Tofilau Eti Alesana

Tofilau Eti Alesana, AC, born Aualamalefalelima Alesana (4 June 1924 – 19 March 1999) was a Samoan politician who served as the fifth prime minister of Samoa from 1982 to 1985, and again from 1988 until his resignation in 1998.

Tofilau Eti Alesana
Tofilau Eti Alesana 1983 (cropped).jpg
Alesana in 1983
5th Prime Minister of Samoa
In office
8 April 1988 – 23 November 1998
O le Ao o le MaloMalietoa Tanumafili II
DeputyTuila'epa Sa'ilele Malielegaoi
Preceded byVa'ai Kolone
Succeeded byTuila'epa Sa'ilele Malielegaoi
In office
31 December 1982 – 30 December 1985
O le Ao o le MaloMalietoa Tanumafili II
Preceded byTupuola Efi
Succeeded byVa'ai Kolone
4th Minister of Foreign Affairs
In office
8 April 1988 – 23 November 1998
Preceded byVa'ai Kolone
Succeeded byTuila'epa Sa'ilele Malielegaoi
In office
1984 – 30 December 1985
Preceded byLauofo Meti
Succeeded byVa'ai Kolone
Minister without Portfolio
In office
23 November 1998 – 19 March 1999
Prime MinisterTuila'epa Sa'ilele Malielegaoi
Personal details
Aualamalefalelima Alesana

(1924-06-04)4 June 1924
Vaitogi, Tutuila, American Samoa
Died19 March 1999(1999-03-19) (aged 74)
Apia, Samoa
Resting placeLalomavala, Savaii
Political partyHRPP
Spouse(s)Pitolua Alesana



Alesana was born in Vaitogi, Tutuila, American Samoa into a Samoan upper-class family. At the age of 24, he became a clan chief.[1]

Political careerEdit

In 1957 he was elected to the legislative council, and in 1958 he became health minister. He helped draft the constitution for the newly independent state of Western Samoa. Alesana helped form the Human Rights Protection Party which won power in 1982. Alesana served as prime minister for the first time from 1982 until 1985 when he was deposed by Parliament with the help of disgruntled members of his own party. He regained control of the party in 1988 and became prime minister. Alesana led the party to almost complete control of the country, with more than a 2/3 majority in the Parliament. In 1997 Alesana's government changed the country's name from Western Samoa to Samoa.[2]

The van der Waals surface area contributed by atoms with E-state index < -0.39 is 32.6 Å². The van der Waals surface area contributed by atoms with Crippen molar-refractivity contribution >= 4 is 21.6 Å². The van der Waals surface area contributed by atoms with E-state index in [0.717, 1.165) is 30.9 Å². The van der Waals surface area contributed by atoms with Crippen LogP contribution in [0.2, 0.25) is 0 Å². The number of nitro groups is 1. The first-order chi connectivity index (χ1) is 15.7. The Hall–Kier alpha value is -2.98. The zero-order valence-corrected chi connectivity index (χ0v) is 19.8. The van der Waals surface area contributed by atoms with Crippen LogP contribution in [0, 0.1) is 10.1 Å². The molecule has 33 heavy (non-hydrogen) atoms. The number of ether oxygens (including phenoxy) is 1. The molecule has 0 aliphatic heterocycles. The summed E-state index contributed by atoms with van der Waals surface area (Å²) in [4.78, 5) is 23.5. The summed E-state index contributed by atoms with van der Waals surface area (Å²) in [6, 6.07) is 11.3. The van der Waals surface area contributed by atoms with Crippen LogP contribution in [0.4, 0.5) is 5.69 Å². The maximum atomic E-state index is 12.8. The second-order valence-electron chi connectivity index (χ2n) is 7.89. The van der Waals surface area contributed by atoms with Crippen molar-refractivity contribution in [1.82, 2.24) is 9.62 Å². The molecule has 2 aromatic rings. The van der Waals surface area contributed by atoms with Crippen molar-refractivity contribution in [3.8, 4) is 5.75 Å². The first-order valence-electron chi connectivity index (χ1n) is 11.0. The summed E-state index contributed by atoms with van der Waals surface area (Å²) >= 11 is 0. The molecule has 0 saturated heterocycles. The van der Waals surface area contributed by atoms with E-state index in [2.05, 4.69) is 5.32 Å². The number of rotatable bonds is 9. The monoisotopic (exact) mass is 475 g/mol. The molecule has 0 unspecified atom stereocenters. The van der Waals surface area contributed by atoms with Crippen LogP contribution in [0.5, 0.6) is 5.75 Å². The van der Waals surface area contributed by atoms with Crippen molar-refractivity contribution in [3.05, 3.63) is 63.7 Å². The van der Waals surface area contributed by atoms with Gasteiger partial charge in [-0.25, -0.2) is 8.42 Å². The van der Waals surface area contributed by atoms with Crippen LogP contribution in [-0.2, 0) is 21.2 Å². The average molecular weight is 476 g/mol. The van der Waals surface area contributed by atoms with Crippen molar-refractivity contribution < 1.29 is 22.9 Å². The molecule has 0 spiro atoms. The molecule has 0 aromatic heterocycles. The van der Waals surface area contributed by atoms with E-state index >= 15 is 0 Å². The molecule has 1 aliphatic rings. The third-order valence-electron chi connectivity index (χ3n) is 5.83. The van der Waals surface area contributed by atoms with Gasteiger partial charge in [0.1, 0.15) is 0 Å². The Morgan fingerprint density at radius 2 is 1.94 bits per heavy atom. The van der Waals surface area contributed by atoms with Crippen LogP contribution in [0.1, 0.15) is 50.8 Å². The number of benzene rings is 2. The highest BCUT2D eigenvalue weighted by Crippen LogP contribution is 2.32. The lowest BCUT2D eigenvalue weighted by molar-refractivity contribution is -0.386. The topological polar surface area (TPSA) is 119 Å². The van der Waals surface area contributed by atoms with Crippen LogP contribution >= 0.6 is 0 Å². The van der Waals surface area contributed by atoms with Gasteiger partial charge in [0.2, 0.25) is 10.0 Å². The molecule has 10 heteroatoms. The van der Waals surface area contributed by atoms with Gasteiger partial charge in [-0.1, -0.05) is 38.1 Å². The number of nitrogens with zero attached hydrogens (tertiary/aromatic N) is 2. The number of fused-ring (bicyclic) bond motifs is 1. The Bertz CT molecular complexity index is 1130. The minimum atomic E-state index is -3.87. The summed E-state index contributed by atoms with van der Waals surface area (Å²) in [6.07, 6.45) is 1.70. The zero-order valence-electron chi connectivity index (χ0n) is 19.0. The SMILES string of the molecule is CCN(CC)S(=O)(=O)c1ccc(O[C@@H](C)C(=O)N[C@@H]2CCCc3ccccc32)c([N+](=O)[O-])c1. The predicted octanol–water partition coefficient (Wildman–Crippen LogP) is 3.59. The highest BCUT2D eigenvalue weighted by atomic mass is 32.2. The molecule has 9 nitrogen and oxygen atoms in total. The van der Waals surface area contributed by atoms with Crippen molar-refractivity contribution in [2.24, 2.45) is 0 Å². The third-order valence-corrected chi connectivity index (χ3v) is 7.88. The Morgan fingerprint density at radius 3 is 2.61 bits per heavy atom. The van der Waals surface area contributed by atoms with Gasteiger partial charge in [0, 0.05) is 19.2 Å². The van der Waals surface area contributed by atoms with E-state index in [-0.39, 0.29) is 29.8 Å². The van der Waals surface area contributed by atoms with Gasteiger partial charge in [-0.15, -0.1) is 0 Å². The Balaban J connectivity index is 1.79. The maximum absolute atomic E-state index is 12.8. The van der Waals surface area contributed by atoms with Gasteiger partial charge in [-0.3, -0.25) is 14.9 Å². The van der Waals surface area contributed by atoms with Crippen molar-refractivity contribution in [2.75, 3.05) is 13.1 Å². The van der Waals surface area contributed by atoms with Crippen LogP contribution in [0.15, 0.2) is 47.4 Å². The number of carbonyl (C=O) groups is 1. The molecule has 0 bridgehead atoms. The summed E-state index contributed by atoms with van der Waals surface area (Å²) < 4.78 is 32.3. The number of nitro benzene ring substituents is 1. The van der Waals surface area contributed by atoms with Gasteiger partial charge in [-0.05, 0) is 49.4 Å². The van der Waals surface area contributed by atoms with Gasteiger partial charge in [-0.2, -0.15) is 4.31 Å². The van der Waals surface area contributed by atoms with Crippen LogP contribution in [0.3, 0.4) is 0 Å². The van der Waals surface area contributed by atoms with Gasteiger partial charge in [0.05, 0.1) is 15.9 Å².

Alesana began to suffer from health problems in the 1990s, finally resigning as Prime Minister in November 1998 but remained a member of Cabinet as Minister Without Portfolio until his death in the capital, Apia. His party would go on to hold power until 2021.[3][4] Alesana was also Minister of Foreign Affairs of Samoa from 1984 to 1985 and from 1988 to 1998.[5]


Tofilau was born to Samoan upper-class parents, Reverend James Alesana Fai'ivae and Vaoita Iosefa Mala'itai. He was the first of a prominent political family in both Samoas. He was the uncle of former Governor of American Samoa, Tauese Sunia[6] as well as the former U.S. Congressional Representative Fofō Iosefa Fiti Sunia, the former Lt. Governor of American Samoa, Faoa Aitofele Sunia and a second cousin of former American Samoa Congressional representative, Eni Faleomavaega.[7]

His wife was Pitolua Alesana. Alesana's son, Tautua Samoa Party President Va'aelua Eti Alesana, died in 2011.[8]


Alesana was awarded the Queen Elizabeth II Coronation Medal in 1953, and the New Zealand 1990 Commemoration Medal.[9] On 6 July 1994, he was appointed an honorary Companion of the Order of Australia, for "eminent service to Australian/Western Samoan relations and to South Pacific multilateral relations".[10]


  1. ^ Fraser, Helen. (25 March 1999). "Pacific reformer and conciliator." The Australian. p. 016.
  2. ^ Constitution Amendment Act (No. 2) 1997 (No. 15)
  3. ^ "Tuilaepa concedes, welcomes F.A.S.T. government". Samoa Observer. 26 July 2021. Retrieved 29 July 2021.
  4. ^ "Outgoing Prime Minister Tuilaepa Sailele Malielegaoi Gives Farewell Speech". Samoa Global News. 26 July 2021. Retrieved 13 December 2021.
  5. ^ "Foreign Ministers of Samoa" – via
  6. ^ "SAMOA'S TOFILAU DIES". Pacific Islands Report. 22 March 1999. Retrieved 29 July 2021.
  7. ^ "PRAYER HAS RESTORED FORMER SAMOA PM TOFILAU'S HEALTH: ENI FALEOMAVAEGA". Pacific Islands Report. 2 December 1998. Retrieved 29 July 2021.
  8. ^ "Tautua Samoa president dies". RNZ. 4 October 2011. Retrieved 29 July 2021.
  9. ^ Taylor, Alister; Coddington, Deborah (1994). Honoured by the Queen – New Zealand. Auckland: New Zealand Who's Who Aotearoa. p. 43. ISBN 0-908578-34-2.
  10. ^ It's an Honour: AC

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